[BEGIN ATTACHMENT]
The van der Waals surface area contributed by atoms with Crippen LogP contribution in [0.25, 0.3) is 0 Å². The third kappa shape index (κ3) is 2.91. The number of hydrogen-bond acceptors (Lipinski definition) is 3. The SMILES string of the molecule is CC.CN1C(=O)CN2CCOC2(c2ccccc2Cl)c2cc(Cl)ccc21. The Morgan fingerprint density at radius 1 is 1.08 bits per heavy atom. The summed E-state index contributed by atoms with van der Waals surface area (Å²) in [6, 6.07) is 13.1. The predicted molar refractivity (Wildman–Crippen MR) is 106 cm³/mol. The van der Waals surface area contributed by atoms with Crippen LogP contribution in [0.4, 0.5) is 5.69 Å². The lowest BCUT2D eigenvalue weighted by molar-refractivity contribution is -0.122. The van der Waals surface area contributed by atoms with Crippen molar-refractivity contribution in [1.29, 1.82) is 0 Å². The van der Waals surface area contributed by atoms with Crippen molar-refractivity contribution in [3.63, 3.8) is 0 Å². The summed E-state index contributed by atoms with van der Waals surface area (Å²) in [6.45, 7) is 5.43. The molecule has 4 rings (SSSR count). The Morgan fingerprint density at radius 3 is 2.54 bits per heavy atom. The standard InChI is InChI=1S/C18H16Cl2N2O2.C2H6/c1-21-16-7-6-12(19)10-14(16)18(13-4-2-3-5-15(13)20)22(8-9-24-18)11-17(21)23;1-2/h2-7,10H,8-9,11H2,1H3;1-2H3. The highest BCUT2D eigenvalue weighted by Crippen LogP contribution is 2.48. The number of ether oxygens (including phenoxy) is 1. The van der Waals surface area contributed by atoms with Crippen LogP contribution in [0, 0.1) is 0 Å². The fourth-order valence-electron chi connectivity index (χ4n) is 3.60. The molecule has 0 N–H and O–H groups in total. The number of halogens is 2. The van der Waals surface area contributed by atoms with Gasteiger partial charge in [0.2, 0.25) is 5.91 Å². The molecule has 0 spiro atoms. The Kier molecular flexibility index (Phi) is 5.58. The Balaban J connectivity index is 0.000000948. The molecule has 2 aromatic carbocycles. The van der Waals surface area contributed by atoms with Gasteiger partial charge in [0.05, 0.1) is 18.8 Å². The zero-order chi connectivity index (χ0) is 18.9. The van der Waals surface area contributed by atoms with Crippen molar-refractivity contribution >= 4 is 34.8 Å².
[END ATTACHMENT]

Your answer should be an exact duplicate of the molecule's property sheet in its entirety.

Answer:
The van der Waals surface area contributed by atoms with Crippen LogP contribution in [0.25, 0.3) is 0 Å². The third kappa shape index (κ3) is 2.91. The number of hydrogen-bond acceptors (Lipinski definition) is 3. The SMILES string of the molecule is CC.CN1C(=O)CN2CCOC2(c2ccccc2Cl)c2cc(Cl)ccc21. The Morgan fingerprint density at radius 1 is 1.08 bits per heavy atom. The summed E-state index contributed by atoms with van der Waals surface area (Å²) in [6, 6.07) is 13.1. The predicted molar refractivity (Wildman–Crippen MR) is 106 cm³/mol. The van der Waals surface area contributed by atoms with Crippen LogP contribution in [0.4, 0.5) is 5.69 Å². The lowest BCUT2D eigenvalue weighted by molar-refractivity contribution is -0.122. The van der Waals surface area contributed by atoms with Crippen molar-refractivity contribution in [1.29, 1.82) is 0 Å². The van der Waals surface area contributed by atoms with Crippen molar-refractivity contribution in [3.63, 3.8) is 0 Å². The summed E-state index contributed by atoms with van der Waals surface area (Å²) in [6.45, 7) is 5.43. The molecule has 4 rings (SSSR count). The Morgan fingerprint density at radius 3 is 2.54 bits per heavy atom. The standard InChI is InChI=1S/C18H16Cl2N2O2.C2H6/c1-21-16-7-6-12(19)10-14(16)18(13-4-2-3-5-15(13)20)22(8-9-24-18)11-17(21)23;1-2/h2-7,10H,8-9,11H2,1H3;1-2H3. The highest BCUT2D eigenvalue weighted by Crippen LogP contribution is 2.48. The number of ether oxygens (including phenoxy) is 1. The van der Waals surface area contributed by atoms with Crippen LogP contribution in [0, 0.1) is 0 Å². The fourth-order valence-electron chi connectivity index (χ4n) is 3.60. The molecule has 0 N–H and O–H groups in total. The number of halogens is 2. The van der Waals surface area contributed by atoms with Gasteiger partial charge in [0.2, 0.25) is 5.91 Å². The molecule has 0 spiro atoms. The Kier molecular flexibility index (Phi) is 5.58. The Balaban J connectivity index is 0.000000948. The molecule has 2 aromatic carbocycles. The van der Waals surface area contributed by atoms with Gasteiger partial charge in [0.05, 0.1) is 18.8 Å². The zero-order chi connectivity index (χ0) is 18.9. The van der Waals surface area contributed by atoms with Crippen molar-refractivity contribution >= 4 is 34.8 Å².